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Mini Holland consultations gauging the views of locals

The £30 million Mini Holland initiative that Waltham Forest Council is looking to start implementing next year throughout the borough is continuing to engage with local people about the plans for their areas.

The consultation into plans for Ruckholt Road in Leyton ran last month and the feedback is currently being analysed. The Walthamstow Village consultation is ongoing until 19 December, with drop-in sessions arranged next week.

The drop-in sessions will be held at Shernhall Methodist Church Hall on Shernhall Street from 2pm to 8pm on Tuesday 9 December; at St. Stephens Church of England Church Hall at 1A Copeland Road from 2pm to 8pm on Wednesday 10 December; and at Vestry House Museum on Vestry Road from 2pm to 8pm on Thursday 11 December.

“We learnt a lot from the trial we ran in the Village and it stimulated a great deal of debate and an exchange of views that has been extremely helpful in shaping the plans we are now consulting upon,” said Councillor Clyde Loakes, Deputy Leader and Cabinet Member for Environment.

“It will not have escaped the notice of local people that there were sadly two very serious accidents involving cyclists last week on Lea Bridge Road. My thoughts go out to those people and their families. Coincidentally we will be putting forward plans for proposed changes to Lea Bridge Road in the New Year when we launch our next round of consultation as part of the ongoing Mini Holland initiative.”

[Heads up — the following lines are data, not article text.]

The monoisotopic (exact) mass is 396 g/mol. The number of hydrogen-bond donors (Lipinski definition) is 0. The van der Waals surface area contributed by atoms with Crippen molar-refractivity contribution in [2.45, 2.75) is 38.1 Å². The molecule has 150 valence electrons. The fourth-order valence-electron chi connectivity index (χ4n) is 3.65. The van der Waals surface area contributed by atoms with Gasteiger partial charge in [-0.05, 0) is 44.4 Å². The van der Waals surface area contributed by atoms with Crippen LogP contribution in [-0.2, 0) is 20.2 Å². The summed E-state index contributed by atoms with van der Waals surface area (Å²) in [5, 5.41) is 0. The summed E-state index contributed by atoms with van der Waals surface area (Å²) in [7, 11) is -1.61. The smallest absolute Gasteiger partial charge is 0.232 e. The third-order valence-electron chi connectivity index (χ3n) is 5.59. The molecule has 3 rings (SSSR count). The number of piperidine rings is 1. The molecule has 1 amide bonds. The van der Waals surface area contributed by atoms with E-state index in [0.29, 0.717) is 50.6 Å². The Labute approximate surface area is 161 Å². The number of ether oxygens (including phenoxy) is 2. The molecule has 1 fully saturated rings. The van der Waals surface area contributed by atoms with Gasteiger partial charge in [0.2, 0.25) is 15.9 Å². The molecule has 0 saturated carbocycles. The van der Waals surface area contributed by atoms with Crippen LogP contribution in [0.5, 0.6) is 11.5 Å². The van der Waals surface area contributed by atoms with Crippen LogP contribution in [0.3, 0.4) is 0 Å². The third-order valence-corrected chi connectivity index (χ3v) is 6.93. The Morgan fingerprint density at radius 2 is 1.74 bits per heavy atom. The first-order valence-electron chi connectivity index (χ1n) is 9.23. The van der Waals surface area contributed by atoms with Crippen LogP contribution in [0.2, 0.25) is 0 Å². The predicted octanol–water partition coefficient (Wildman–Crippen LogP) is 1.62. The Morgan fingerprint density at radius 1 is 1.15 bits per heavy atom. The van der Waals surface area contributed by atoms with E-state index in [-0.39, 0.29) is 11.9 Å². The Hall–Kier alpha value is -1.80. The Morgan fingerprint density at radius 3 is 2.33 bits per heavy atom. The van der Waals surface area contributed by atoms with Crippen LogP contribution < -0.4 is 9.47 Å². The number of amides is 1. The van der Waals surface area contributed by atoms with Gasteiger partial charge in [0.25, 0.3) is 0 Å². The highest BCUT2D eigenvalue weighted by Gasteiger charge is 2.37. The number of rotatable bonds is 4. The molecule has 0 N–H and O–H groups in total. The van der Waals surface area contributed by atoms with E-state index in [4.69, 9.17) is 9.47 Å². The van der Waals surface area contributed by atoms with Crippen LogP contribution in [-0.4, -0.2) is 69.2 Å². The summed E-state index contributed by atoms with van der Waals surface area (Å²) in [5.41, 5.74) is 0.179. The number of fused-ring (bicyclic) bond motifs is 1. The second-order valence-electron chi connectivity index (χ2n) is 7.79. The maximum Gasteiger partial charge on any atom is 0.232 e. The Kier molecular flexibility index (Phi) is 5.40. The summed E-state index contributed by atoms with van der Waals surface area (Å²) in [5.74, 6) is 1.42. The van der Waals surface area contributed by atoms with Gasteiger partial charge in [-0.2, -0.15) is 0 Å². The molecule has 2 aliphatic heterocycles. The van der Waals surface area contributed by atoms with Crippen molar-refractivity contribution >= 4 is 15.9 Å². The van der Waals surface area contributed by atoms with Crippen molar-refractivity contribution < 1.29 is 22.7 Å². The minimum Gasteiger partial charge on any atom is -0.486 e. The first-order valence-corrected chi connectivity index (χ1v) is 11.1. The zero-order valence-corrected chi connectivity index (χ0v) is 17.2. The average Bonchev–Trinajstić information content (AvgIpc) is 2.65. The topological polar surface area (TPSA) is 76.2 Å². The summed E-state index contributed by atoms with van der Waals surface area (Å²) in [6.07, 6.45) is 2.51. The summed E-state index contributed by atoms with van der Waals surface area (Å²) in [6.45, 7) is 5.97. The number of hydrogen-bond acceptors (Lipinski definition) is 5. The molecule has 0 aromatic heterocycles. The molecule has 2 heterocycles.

In the wake of the accidents last week a number of local people have been asking for the Mini Holland scheme to be implemented more quickly, but Cllr Loakes stressed the need to respect the consultation process. “We need to properly gauge how local people feel to inform how we go forward,” he said.

Research published last week revealed that accidents involving cyclists rose by 26 per cent over the last three years, with an average of more than ten a day in London alone.

The research by AXA and Road Safety Analysis revealed that cycling collisions in London have increased from 3,244 a year between 2008 and 2010 to 4,087 a year in the following three years. London is the only region in Britain to have seen a rise in every type of casualty (cyclists, children and general collisions) near schools.

Notes to Editors:

  • The research by AXA and Road Safety Analysis, along with an interactive road safety map is available to view at

  • London sees 16 per cent of all UK road collisions – higher than any other region

  • There were a total of 5,591 road collisions involving children between 2011 and 2013.

  • There has been a slight increase in collisions involving all road users up from 69,950 collisions on non-motorway roads in London, with 59,900 happening within 500 yards of a school in 2008 to 2010, to 71,119 collisions, with 61,024 occurring within 500 yards of a school between 2011 and 2013.

  • More information about the Mini Holland programme can be found at You can also email

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